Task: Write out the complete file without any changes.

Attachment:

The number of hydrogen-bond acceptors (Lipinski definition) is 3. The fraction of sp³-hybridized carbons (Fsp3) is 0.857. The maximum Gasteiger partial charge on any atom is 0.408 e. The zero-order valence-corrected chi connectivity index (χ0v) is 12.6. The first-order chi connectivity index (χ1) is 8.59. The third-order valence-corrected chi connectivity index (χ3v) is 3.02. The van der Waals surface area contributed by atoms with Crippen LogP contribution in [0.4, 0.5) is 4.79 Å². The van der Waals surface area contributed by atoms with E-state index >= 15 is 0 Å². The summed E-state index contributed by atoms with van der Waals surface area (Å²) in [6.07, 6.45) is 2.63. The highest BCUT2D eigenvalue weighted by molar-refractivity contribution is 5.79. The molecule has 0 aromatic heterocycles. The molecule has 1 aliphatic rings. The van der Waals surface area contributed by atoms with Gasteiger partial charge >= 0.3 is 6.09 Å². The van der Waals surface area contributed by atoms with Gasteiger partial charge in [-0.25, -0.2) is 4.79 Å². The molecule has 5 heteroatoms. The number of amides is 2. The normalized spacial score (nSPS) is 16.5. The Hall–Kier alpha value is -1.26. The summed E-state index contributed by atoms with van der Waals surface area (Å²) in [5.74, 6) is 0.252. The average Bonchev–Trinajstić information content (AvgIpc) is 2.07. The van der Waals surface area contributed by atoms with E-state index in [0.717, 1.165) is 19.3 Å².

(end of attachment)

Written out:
The number of hydrogen-bond acceptors (Lipinski definition) is 3. The fraction of sp³-hybridized carbons (Fsp3) is 0.857. The maximum Gasteiger partial charge on any atom is 0.408 e. The zero-order valence-corrected chi connectivity index (χ0v) is 12.6. The first-order chi connectivity index (χ1) is 8.59. The third-order valence-corrected chi connectivity index (χ3v) is 3.02. The van der Waals surface area contributed by atoms with Crippen LogP contribution in [0.4, 0.5) is 4.79 Å². The van der Waals surface area contributed by atoms with E-state index >= 15 is 0 Å². The summed E-state index contributed by atoms with van der Waals surface area (Å²) in [6.07, 6.45) is 2.63. The highest BCUT2D eigenvalue weighted by molar-refractivity contribution is 5.79. The molecule has 0 aromatic heterocycles. The molecule has 1 aliphatic rings. The van der Waals surface area contributed by atoms with Gasteiger partial charge >= 0.3 is 6.09 Å². The van der Waals surface area contributed by atoms with Gasteiger partial charge in [-0.25, -0.2) is 4.79 Å². The molecule has 5 heteroatoms. The number of amides is 2. The normalized spacial score (nSPS) is 16.5. The Hall–Kier alpha value is -1.26. The summed E-state index contributed by atoms with van der Waals surface area (Å²) in [5.74, 6) is 0.252. The average Bonchev–Trinajstić information content (AvgIpc) is 2.07. The van der Waals surface area contributed by atoms with E-state index in [0.717, 1.165) is 19.3 Å².